Kubáň is another zero-waste farmerʼs market, this time in the hip neighbourhood of Vršovice. It is a bit off the city center, but I guarantee you won’t meet a single tourist there. It is generally a lot less busy than the markets downtown. A local highlight is the traditional Czech pastry, namely the popular delight called větrník. You might want to share this rather large sugar bomb with another person though! It goes well along the delicious coffee from Kavárna Čekárna.

Open on Tuesday and Thursday from 9:00 am to 6:00 pm and on Saturday from 9:00 am to 2:00 pm.



Farmersʼ markets Heřmaňák are located in the picturesque neighbourhood of Letná, which is a place you will want to visit anyway. I suggest you buy your fresh food there and take it for a picnic to Letenské sady, a nearby park with a beautiful view of the city. Once at the market, you should definitely give a try to their unique apple juice and homemade jams!

Open every Saturday from 9:00 am to 2:00 pm.

a selection of home-made marmalades at a farmers market in Prague



Speaking of pastry, there is no place like the farmersʼs markets at Vítězné Náměstí in Dejvice (metro station Dejvická). This one received its name from the huge roundabout that locals like to call kulaťák. Apart from all the renowned pastry, fresh fruits and vegetables, BIO cheeses and meats, as well as some of the traditional local hand-made souvenirs, you will have the chance to witness a fun side program for both children and adults. If you happen to be in Prague around June 8, make sure to check out the Festival of the Embassies: Food and Cultures, which takes place there and features food specialties from over 45 countries.

Open every Saturday from 8:00 am to 2:00 pm.



The most distinguishing feature of this market is a Greek man. Yes, seriously. Why? Because he sells the best olives and olive oil in Prague. (Heʼs also a really nice and helpful man.) Another great thing about this market is that it is close to a beautiful park that is definitely off the beaten path. (If you see a group of tourists there, I will personally come and help them to find their way out, because they are probably lost!) To get to the park, youʼll have to walk to the shopping mall, take the escalator to second floor, look for the sign for Sacre Coeur zahrada (park), follow the sign, walk out of the mall, cross a small wooden bridge, and there you are, in a hidden park on a small hill. Itʼs worth coming here for a picnic even if the farmersʼ market is not open.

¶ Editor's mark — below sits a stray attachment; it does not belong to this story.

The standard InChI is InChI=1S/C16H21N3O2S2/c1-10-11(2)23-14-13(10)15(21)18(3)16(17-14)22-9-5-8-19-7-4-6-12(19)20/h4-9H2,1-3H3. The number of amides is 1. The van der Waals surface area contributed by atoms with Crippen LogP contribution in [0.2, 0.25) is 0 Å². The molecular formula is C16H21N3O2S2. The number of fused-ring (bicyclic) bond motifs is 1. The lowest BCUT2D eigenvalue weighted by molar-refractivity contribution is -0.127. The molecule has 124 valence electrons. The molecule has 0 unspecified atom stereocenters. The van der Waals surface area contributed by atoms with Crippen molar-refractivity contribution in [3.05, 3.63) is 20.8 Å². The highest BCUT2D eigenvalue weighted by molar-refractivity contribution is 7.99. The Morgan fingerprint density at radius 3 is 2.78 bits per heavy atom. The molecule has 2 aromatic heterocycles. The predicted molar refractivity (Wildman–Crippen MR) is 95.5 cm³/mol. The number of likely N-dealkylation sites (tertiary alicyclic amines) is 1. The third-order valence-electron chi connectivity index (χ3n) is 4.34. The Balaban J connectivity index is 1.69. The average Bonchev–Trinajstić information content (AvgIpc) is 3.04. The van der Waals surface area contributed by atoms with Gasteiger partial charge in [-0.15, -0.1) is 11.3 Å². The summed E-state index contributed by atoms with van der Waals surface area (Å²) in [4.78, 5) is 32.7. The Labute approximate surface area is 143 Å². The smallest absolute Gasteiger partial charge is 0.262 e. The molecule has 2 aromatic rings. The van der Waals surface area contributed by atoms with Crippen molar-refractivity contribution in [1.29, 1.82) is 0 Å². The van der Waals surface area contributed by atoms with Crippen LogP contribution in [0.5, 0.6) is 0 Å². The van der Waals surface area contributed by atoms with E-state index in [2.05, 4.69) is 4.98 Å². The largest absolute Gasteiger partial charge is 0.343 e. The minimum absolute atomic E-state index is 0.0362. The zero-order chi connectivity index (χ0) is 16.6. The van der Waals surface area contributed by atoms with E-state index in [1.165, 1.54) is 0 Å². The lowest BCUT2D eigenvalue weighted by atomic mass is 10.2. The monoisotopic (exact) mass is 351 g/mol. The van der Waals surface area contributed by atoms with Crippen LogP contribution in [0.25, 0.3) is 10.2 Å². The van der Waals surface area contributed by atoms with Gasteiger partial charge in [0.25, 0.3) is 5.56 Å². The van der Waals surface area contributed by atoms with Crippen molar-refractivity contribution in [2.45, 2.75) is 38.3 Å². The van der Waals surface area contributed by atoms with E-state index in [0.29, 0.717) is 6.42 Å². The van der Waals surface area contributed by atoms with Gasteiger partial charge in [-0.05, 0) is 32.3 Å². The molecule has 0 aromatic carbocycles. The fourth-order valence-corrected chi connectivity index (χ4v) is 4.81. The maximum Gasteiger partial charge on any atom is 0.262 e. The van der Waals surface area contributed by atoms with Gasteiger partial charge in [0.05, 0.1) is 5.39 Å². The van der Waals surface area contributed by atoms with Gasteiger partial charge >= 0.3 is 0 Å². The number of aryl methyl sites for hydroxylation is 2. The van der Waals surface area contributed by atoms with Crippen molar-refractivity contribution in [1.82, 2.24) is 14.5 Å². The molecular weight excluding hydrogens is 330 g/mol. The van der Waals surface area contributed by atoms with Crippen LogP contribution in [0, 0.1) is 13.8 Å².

Open every Friday from 7:00 am to 7:00 pm.


Náměstí Republiky

As with all the markets above, this market offers super-quality products. This one differs in that there are not as many inspiring picnic places nearby, but itʼs still a rather good spot for picking up some snacks, maybe a beer (in a cup — itʼs against the law to drink beer from a bottle in the city centre area), some homemade lemonade for a hot summerʼs day, or hot wine for a chilly autumnʼs day. Nearby is the magnificent Municipal House. Or, you can walk to Fransiscan Garden from here, another lesser known spot thatʼs popular among locals for taking a relaxing break.

Open Monday to Friday from 9:00 am to 8:00 pm.


Pražská tržnice (Holešovice)

The marketplace called Pražská tržnice is so essential that it even has its own tram stop named after it. It is actually so much more than just a farmersʼ market. You can find there anything you might think of, from fresh food to clothes, electronics, souvenirs as well as numerous stalls with street food. The so-called vegetable market is located in hall number 22 in the northwestern corner of the grounds and it is probably one of the biggest farmersʼ markets in town. You will find even some of the more exotic kinds of vegetables and fruits here.

Open Monday to Friday from 7:30 am to 5:00 pm and on Saturdays from 7:30 am to 2:00 pm.

fruits and vegetables on a display at farmers market in Prazska trznice


So, will we see you at one of the markets this weekend? (On Saturdays you can be sure that you will find me with my beautiful wife and our lovely daughter having our breakfast at one of them.) And if you canʼt make it to the markets, you can still enjoy some of their treats at one of the Lokál Restaurants — great Czech restaurants that add modern twists to the traditions, serve beer with care, use seasonal local products, and ensure great customer service.


April 1, 2019